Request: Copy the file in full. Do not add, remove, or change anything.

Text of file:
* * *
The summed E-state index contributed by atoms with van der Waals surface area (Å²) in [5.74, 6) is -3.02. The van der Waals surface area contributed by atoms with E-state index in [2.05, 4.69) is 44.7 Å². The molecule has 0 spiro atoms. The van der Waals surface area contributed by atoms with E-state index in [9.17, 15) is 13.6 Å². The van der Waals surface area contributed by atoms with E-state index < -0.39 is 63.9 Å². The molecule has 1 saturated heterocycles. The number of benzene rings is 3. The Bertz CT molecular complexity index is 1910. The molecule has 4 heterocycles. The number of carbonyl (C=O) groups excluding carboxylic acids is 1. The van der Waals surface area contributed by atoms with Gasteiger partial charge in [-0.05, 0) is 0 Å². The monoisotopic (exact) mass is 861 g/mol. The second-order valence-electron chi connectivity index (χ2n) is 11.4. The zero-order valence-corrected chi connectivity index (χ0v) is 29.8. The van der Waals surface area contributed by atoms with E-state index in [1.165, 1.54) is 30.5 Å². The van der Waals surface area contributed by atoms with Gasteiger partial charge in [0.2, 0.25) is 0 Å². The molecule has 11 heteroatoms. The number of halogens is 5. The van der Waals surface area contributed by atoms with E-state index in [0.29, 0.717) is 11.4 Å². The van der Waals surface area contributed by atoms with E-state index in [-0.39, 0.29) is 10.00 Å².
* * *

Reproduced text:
The summed E-state index contributed by atoms with van der Waals surface area (Å²) in [5.74, 6) is -3.02. The van der Waals surface area contributed by atoms with E-state index in [2.05, 4.69) is 44.7 Å². The molecule has 0 spiro atoms. The van der Waals surface area contributed by atoms with E-state index in [9.17, 15) is 13.6 Å². The van der Waals surface area contributed by atoms with E-state index < -0.39 is 63.9 Å². The molecule has 1 saturated heterocycles. The number of benzene rings is 3. The Bertz CT molecular complexity index is 1910. The molecule has 4 heterocycles. The number of carbonyl (C=O) groups excluding carboxylic acids is 1. The van der Waals surface area contributed by atoms with Gasteiger partial charge in [-0.05, 0) is 0 Å². The monoisotopic (exact) mass is 861 g/mol. The second-order valence-electron chi connectivity index (χ2n) is 11.4. The zero-order valence-corrected chi connectivity index (χ0v) is 29.8. The van der Waals surface area contributed by atoms with E-state index in [1.165, 1.54) is 30.5 Å². The van der Waals surface area contributed by atoms with Gasteiger partial charge in [0.2, 0.25) is 0 Å². The molecule has 11 heteroatoms. The number of halogens is 5. The van der Waals surface area contributed by atoms with E-state index in [0.29, 0.717) is 11.4 Å². The van der Waals surface area contributed by atoms with E-state index in [-0.39, 0.29) is 10.00 Å².